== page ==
Yesterday was a scorcher! The temperature steadily rose throughout the morning until it reached its peak of 28 degrees. I’m not complaining. And compared to most of southern Europe that’s nothing! I liberally applied the factor 50 to my burning-prone skin and positioned my reclining chair in a sun spot to soak up some rays.
By coincidence I had just started reading a book by one of my favourite authors, Bill Bryson. ‘A Short History of Nearly Everything’ is an old book, first published in 2003, but one I had never bothered reading before because it’s about science. Nevertheless, I’d decided that anything that Bryson had turned his hand to must be worth a look, so look I did. I quickly became sucked into (not literally, obviously) black holes, galaxies, mind-bending facts about the universe and that ‘singularity’ that is theorised to have been the first moment of life. I found myself wishing that my science teachers of yesteryear had been able to engage me in this way. It has been an easy and fascinating read so far. I squinted up in awe at that great ball of fire in the sky that sustains life on our planet and which, according to Bill Bryson (and I have no reason to doubt him) appears as a tiny dim dot to those planets which orbit at the outer reaches of our solar system. Then it disappeared behind a huge grey cloud.
Yesterday was also the anniversary of the death of a close friend; a vibrant, gregarious, compassionate and funny woman who cycled or walked the three miles to and from work each day, climbed mountains and swam most lunch times – and had decided she was going to live to be a hundred. A ferocious illness seemed to come from nowhere and took her within weeks.
My friend loved nature and had a favourite woodland walk which is where her ashes were scattered. I don’t know exactly where as, quite rightly, her family carried out that last rite. I’m glad I don’t know, as she would have hated the idea of her friends standing, all maudlin, as if by a grave. Instead, some other friends and I decided to walk in her footsteps and joyfully remember happy times we spent together.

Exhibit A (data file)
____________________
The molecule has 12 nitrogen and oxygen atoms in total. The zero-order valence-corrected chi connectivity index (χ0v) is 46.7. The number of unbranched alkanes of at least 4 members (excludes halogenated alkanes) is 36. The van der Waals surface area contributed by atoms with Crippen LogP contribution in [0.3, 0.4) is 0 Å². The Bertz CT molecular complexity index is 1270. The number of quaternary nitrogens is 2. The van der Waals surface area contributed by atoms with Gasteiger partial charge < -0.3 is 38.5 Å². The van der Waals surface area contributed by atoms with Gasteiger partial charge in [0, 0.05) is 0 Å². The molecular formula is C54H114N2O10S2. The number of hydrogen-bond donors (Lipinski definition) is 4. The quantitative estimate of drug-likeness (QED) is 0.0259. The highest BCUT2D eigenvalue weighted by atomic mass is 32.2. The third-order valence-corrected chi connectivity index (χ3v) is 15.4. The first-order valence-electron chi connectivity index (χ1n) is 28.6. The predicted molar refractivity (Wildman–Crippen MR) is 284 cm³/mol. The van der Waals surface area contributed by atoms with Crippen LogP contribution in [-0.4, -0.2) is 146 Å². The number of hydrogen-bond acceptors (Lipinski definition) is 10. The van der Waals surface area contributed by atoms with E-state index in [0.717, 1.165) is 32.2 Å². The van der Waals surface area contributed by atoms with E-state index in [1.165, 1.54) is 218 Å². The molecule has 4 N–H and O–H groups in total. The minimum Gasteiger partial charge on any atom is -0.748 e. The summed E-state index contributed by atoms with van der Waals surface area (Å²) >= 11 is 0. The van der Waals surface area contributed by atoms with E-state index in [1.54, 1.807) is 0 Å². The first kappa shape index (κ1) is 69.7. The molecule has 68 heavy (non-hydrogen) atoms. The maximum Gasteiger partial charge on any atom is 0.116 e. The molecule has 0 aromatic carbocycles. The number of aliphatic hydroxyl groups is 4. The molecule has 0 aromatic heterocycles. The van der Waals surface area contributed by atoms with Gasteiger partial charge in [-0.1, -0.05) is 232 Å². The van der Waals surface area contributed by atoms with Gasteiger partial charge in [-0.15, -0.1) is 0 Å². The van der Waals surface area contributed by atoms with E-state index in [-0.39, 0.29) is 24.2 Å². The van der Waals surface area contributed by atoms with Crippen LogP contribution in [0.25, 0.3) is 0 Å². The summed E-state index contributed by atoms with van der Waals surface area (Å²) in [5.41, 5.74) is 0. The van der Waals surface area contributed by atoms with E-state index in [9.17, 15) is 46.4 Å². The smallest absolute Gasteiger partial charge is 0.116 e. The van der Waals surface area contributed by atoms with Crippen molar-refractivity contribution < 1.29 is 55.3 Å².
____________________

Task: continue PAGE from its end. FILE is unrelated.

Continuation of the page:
We approached the trees through dense long grasses and wild flowers which had been left to do their thing, mostly undisturbed. In one or two places the vegetation revealed snaking paths where regular walkers had left their marks. We followed those, confident of solid flat ground and not wanting to disturb the terrain elsewhere. Once into the thick of the trees, the intense sunlight filtered through revealing ancient roots and branches. I have a treasured photo of my friend sitting in the midst of those branches, laughing her head off because I’d suggested she looked like she was in a web and I wasn’t sure If she was predator or prey.
In a clearing we came across some bees feasting. I got a close-up of one.
Life burst forth all around.
Suddenly, the sun once again disappeared behind the cloud as we approached a dense grove between the trees. It seemed to mirror life itself where joy and sadness, light and dark co-exist, in harmony and in balance, side by side.
Life blossoms and decays, and out of the decay comes new life. The circle must complete itself for life to continue. Our friend celebrated this truth, and we celebrate her.
We laughed at anecdotes we had shared so many times already but which had not lost their humour. That’s how our loved ones live on. Our friend once said she wouldn’t mind coming back as a butterfly but we didn’t see any. We did, however, find the strangest thing on the ground amidst the sprawling roots and crushed twigs: this piece of bark with what looked remarkably like a heart at its centre.
I don’t expect I’ll read about friendships in Bill Bryson’s science book, but we’ll see. There are many scientific explanations for the bonds that we form and hold on to and celebrate, even beyond their physical endings. It’s part of being human and will continue as long as we inhabit the earth and spin around the sun. 🙂